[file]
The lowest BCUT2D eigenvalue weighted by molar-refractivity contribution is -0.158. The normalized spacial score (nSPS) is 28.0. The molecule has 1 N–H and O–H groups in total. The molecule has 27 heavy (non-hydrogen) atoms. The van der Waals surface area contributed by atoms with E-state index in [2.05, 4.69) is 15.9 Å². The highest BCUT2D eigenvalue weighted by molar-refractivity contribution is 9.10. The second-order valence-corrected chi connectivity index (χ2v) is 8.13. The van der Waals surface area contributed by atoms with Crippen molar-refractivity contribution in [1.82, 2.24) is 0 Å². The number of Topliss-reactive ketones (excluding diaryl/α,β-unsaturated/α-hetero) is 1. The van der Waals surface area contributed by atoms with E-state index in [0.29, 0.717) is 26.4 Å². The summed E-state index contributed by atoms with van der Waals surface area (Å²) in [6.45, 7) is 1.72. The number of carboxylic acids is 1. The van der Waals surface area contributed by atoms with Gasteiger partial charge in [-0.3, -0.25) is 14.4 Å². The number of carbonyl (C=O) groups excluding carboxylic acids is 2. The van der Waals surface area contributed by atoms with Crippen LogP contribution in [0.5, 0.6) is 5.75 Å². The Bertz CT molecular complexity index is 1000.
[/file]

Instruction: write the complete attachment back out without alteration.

The lowest BCUT2D eigenvalue weighted by molar-refractivity contribution is -0.158. The normalized spacial score (nSPS) is 28.0. The molecule has 1 N–H and O–H groups in total. The molecule has 27 heavy (non-hydrogen) atoms. The van der Waals surface area contributed by atoms with E-state index in [2.05, 4.69) is 15.9 Å². The highest BCUT2D eigenvalue weighted by molar-refractivity contribution is 9.10. The second-order valence-corrected chi connectivity index (χ2v) is 8.13. The van der Waals surface area contributed by atoms with Crippen molar-refractivity contribution in [1.82, 2.24) is 0 Å². The number of Topliss-reactive ketones (excluding diaryl/α,β-unsaturated/α-hetero) is 1. The van der Waals surface area contributed by atoms with E-state index in [0.29, 0.717) is 26.4 Å². The summed E-state index contributed by atoms with van der Waals surface area (Å²) in [6.45, 7) is 1.72. The number of carboxylic acids is 1. The van der Waals surface area contributed by atoms with Gasteiger partial charge in [-0.3, -0.25) is 14.4 Å². The number of carbonyl (C=O) groups excluding carboxylic acids is 2. The van der Waals surface area contributed by atoms with Crippen LogP contribution in [0.5, 0.6) is 5.75 Å². The Bertz CT molecular complexity index is 1000.